by Rev. Brad Sheppard, Immanuel Presbyterian Church
In today’s American political and cultural climate it is not unusual to hear someone speak of their “God given rights.” There is a long and varied history among philosophers, ethicists, theologians, politicians and just about everyone else about what rights human beings receive by God. Personally, as someone both interested in and committed to human rights I believe that there are numerous inalienable rights belonging to all humans. As both a Christian and a citizen of the United States I find it my duty and obligation to defend those rights not only for myself but for others as well—especially those most at risk of losing their rights.
Yet, I think as a Christian that the talk of God given rights can and oftentimes falls short. When the language of “God given rights” is used it is frequently in support of a particular personal liberty and without regard for other people. For instance, a person may say their freedom to speech is a God given right even when their speech is offensive, hurtful or hateful. Or someone may defend their right to a firearm by saying it is a God given right even when the legal possession of certain military grade firearms puts people and communities at great risks. So I think if we stop at God given rights we will likely miss the mark as followers of Jesus.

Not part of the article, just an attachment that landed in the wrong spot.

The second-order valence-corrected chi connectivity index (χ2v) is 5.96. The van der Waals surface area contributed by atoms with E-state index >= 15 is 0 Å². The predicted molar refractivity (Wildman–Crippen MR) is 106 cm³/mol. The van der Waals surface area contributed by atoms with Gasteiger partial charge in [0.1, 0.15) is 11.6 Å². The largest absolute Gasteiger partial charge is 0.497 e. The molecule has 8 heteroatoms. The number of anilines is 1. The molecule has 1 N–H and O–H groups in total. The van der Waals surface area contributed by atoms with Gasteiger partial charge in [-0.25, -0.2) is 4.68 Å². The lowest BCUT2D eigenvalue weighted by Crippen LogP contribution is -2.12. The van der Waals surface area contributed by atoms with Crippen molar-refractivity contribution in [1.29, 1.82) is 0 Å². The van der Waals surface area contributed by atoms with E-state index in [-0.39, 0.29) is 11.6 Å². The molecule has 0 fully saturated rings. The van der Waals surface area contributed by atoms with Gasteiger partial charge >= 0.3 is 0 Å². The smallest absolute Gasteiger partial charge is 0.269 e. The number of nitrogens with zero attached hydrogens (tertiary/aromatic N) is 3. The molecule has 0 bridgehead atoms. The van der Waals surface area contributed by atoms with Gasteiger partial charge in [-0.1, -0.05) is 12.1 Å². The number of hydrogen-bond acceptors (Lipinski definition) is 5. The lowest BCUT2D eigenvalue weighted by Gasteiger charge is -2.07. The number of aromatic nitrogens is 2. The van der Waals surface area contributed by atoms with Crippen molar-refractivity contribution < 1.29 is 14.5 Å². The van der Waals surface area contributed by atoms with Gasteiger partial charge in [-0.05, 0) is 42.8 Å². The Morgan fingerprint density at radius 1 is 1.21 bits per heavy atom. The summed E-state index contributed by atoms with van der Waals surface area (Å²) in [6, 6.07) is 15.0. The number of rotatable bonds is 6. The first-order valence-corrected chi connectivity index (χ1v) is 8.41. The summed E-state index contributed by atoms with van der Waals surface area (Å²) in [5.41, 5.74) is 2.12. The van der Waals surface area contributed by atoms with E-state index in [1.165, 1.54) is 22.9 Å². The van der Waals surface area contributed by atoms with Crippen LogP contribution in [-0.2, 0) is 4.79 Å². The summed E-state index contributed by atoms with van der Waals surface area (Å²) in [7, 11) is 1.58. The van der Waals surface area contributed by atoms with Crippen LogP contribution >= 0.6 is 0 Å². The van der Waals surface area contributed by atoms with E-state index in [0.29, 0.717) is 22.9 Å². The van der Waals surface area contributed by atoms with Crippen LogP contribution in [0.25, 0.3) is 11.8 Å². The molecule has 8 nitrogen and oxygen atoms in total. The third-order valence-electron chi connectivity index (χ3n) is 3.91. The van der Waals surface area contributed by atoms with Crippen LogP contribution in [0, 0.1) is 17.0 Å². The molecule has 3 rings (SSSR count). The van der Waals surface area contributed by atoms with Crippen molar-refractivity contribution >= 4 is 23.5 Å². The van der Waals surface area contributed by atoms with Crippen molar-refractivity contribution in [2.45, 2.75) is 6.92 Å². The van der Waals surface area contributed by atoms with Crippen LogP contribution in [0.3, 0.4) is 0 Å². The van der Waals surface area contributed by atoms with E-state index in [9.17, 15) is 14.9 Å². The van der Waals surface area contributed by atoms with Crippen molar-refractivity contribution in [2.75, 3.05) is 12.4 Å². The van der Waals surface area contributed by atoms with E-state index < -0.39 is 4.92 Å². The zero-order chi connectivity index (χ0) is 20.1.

I can’t recall places in the Bible where Jesus talks about personal rights; but I can certainly recall instances where Jesus talks about communal responsibilities. Jesus not only expected particular attitudes and actions from his followers he often commanded them. Consider some of what he called followers to do—
“In everything do to others as you would have them do to you.”
“Love your enemies and pray for those who persecute you.”
“You shall love the Lord your God with all your heart, and with all your soul, and with all your mind. You shall love your neighbor as yourself.”
Not only did Jesus give specific commands but he lived a life for others—feeding, healing, forgiving, restoring, encouraging, loving. To live and walk in the way of Jesus is to live a life centered on others. We are called and commanded by Jesus’ words and deeds to live compassionately in relationship with Him and with others—family, friends and foes.
When many around speak of “God given rights” particularly as a quick defense for personal liberties let us be quick to practice our “Christ given responsibilities.” May we live fully and wholeheartedly for others practicing compassion, forgiveness and love. May our actions reflect that we are followers of Jesus and committed to his way of love.